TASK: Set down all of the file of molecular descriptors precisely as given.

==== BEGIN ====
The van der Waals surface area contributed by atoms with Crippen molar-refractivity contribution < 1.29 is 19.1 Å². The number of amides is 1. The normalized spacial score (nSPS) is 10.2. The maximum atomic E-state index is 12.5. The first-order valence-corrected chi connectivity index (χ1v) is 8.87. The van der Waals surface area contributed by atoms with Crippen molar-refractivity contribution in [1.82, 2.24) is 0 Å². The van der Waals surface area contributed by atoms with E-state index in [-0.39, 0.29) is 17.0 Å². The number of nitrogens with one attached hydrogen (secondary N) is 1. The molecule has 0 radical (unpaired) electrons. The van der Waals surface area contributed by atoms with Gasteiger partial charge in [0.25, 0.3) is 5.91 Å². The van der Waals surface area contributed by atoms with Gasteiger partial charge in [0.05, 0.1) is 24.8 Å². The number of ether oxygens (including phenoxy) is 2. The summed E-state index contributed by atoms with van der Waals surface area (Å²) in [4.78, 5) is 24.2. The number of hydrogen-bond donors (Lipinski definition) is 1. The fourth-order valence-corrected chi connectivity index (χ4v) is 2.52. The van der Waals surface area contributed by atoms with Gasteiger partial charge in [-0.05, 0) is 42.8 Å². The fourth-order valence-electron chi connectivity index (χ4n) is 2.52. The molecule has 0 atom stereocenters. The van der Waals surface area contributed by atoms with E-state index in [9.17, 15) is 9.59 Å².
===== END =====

The van der Waals surface area contributed by atoms with Crippen molar-refractivity contribution < 1.29 is 19.1 Å². The number of amides is 1. The normalized spacial score (nSPS) is 10.2. The maximum atomic E-state index is 12.5. The first-order valence-corrected chi connectivity index (χ1v) is 8.87. The van der Waals surface area contributed by atoms with Crippen molar-refractivity contribution in [1.82, 2.24) is 0 Å². The van der Waals surface area contributed by atoms with E-state index in [-0.39, 0.29) is 17.0 Å². The number of nitrogens with one attached hydrogen (secondary N) is 1. The molecule has 0 radical (unpaired) electrons. The van der Waals surface area contributed by atoms with Gasteiger partial charge in [0.25, 0.3) is 5.91 Å². The van der Waals surface area contributed by atoms with Gasteiger partial charge in [0.05, 0.1) is 24.8 Å². The number of ether oxygens (including phenoxy) is 2. The summed E-state index contributed by atoms with van der Waals surface area (Å²) in [4.78, 5) is 24.2. The number of hydrogen-bond donors (Lipinski definition) is 1. The fourth-order valence-corrected chi connectivity index (χ4v) is 2.52. The van der Waals surface area contributed by atoms with Gasteiger partial charge in [-0.05, 0) is 42.8 Å². The fourth-order valence-electron chi connectivity index (χ4n) is 2.52. The molecule has 0 atom stereocenters. The van der Waals surface area contributed by atoms with E-state index in [9.17, 15) is 9.59 Å².